Adam’s sin brought the reign of death; God’s gift brought the reign of life. This further means that what Adam lost is restored to us as we abide in Messiah. There is the gift of abundant life; There is sufficiency in all things. (2 Corinthians 9:8). There is great power.
(Ephesians 3:20). There is the supply of all needs (Philippians 4:19). Believers shall “reign in life” throughout all eternity (1 Corinthians 6:2-3). To reign in life through Christ is to have power over sin. Later in this letter Paul says, “Thanks be to God that though you were slaves of sin, you became obedient from the heart to that form of teaching to which you were committed, and having been freed from sin, you became slaves of righteousness” (Romans 6:17-18). Sin is no longer the nature or the master of the believer. In Christ we are no longer victims of sin but have the resources to be victors over sin (1 Corinthians 15:57).
Romans 5:16-17 God’s judgment on Adam and his posterity arose from only one sin. On the other hand, however, the free gift arose not simply because of that single sin but from many, and its result is not just restoration but justification. What we learn here is that God hates sin so much that it took only one sin to condemn the entire human race and separate them from Him.
It was not that Adam’s first sin was worse than others he committed or worse than men have committed since. It was simply that his first sin was sin. At the time, eating the forbidden fruit was the only sin that Adam and Eve could have committed, because God had placed only one restriction on them. But had it been possible, any other sin would have had the same effect.
In the same way, any sin that we commit would be sufficient to bring condemnation to the whole human race, just as Adam’s one sin did. But this verse tells us also that greater even than God’s hatred of sin is His love for the sinner.
Despite the fact that God hates sin so much that any one sin could damn the human race, His loving grace toward man is so great that He provides not only for the redemption of one man from one sin but for the redemption of all men from all sins. Jesus Christ took upon Himself the sins of the whole world. “God was in Christ reconciling the world to Himself, not counting their trespasses against them” (2 Corinthians 5:19).
Romans 5:18-19 – Just as “the many died” in verse 15 refers to all men, so life to all men here refers to those who trust in Christ. This verse is not teaching that all men are saved by the work of Messiah even if they have not believed as some have believed using this verse.
It only applies to those who have acknowledged their sin and have applied the blood of the Lamb to their hearts. We need to identify with Adam’s sin if we want to be identified with Messiah’s sacrifice for his and the world’s sin (Matthew 23:29-33).
Paul’s primary teaching in these two verses is that Adam’s one transgression was disobedience, and Messiah’s one act of righteousness was obedience . When Adam ate the forbidden fruit, he disobeyed and brought death. When God sent His Son into the world to suffer and die, His Son obeyed and brought life.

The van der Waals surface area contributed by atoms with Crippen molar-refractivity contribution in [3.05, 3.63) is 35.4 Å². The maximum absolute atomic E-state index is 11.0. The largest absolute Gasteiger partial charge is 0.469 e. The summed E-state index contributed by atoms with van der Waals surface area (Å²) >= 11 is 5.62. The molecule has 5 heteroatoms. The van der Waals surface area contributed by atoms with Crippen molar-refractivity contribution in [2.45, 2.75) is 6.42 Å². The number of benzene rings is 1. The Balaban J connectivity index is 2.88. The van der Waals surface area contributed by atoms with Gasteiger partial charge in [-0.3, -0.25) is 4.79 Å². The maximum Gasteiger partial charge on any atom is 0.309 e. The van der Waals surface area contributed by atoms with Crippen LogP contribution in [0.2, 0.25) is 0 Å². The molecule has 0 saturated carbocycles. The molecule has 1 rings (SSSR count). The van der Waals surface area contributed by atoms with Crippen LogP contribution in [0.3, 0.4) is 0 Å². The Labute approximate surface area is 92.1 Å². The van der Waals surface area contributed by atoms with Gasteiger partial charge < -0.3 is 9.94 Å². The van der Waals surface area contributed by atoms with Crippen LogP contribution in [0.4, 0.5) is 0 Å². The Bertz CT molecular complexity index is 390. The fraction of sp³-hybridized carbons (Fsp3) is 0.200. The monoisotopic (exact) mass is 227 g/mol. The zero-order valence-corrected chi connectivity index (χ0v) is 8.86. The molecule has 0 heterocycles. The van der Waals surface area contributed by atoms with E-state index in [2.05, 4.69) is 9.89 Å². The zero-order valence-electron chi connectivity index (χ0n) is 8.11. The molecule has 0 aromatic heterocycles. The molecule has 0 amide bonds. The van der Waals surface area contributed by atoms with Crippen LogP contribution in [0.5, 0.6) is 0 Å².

In much the same way since we share in His righteousness we are called to obedience as well, and the result will be life giving to others and the furtherance of God’s Kingdom (Thy will be done…).
Jesus’ earthly life was lived in perfect obedience to His heavenly Father. His sole purpose on earth was to do His Father’s will (John 4:34;5:30;6:38). “He humbled Himself by becoming obedient to the point of death, even death on a cross” (Philippians 2:8). This is the way that leads to life, Yeshua said (John 14:6) “I am the way, and the truth, and the life; no one comes to the Father but through Me. If we want His joy and abundant life in us we too must learn obedience to the Father.
Romans 5:20-21 Another contrast between Adam and Yeshua is brought by Paul in the work of the Law and the work of Grace. Paul will deal with the purposes of the Law more fully in Chapter 7. In that chapter Paul teaches that “the Law is holy, and the commandment is holy and righteous and good” (Romans 7:12).
But God’s Law had the effect of causing man’s transgression to increase. God gave the Law through Moses as a pattern for righteousness but not as a means of righteousness. The law has no power to produce righteousness, because it is weak and cannot change our hearts. This is what the New Covenant does and then puts the Law on our heart so that it becomes a guide in how to walk before the Lord to the person who truly desires to do God’s will.
The law identifies particular transgressions, so that those acts can more easily be seen as sinful and thereby cause men to see themselves more easily as sinners. For that reason the Law also has power to instigate us to break it, not because the Law is evil but because we are natural rebels.
The lawless person is stimulated in his rebellion by laws, they are an affront to his “freedom”. But for the person who trusts God and has yielded his life to God’s authority the law teaches him how to be like Yeshua, God’s Son, in whose image we are called to be like.
The Messiah’s one act of redemption is far greater than Adam’s one act that brought death to world. Where sin increased, grace abounded all the more. God’s grace not only surpasses Adam’s one sin but all the sins of mankind. As sin reigned in death, even so grace might reign through righteousness to eternal life through Jesus Christ our Lord. This means that the forgiveness of God found in the gospel provides far more than the failure of Adam and his offspring.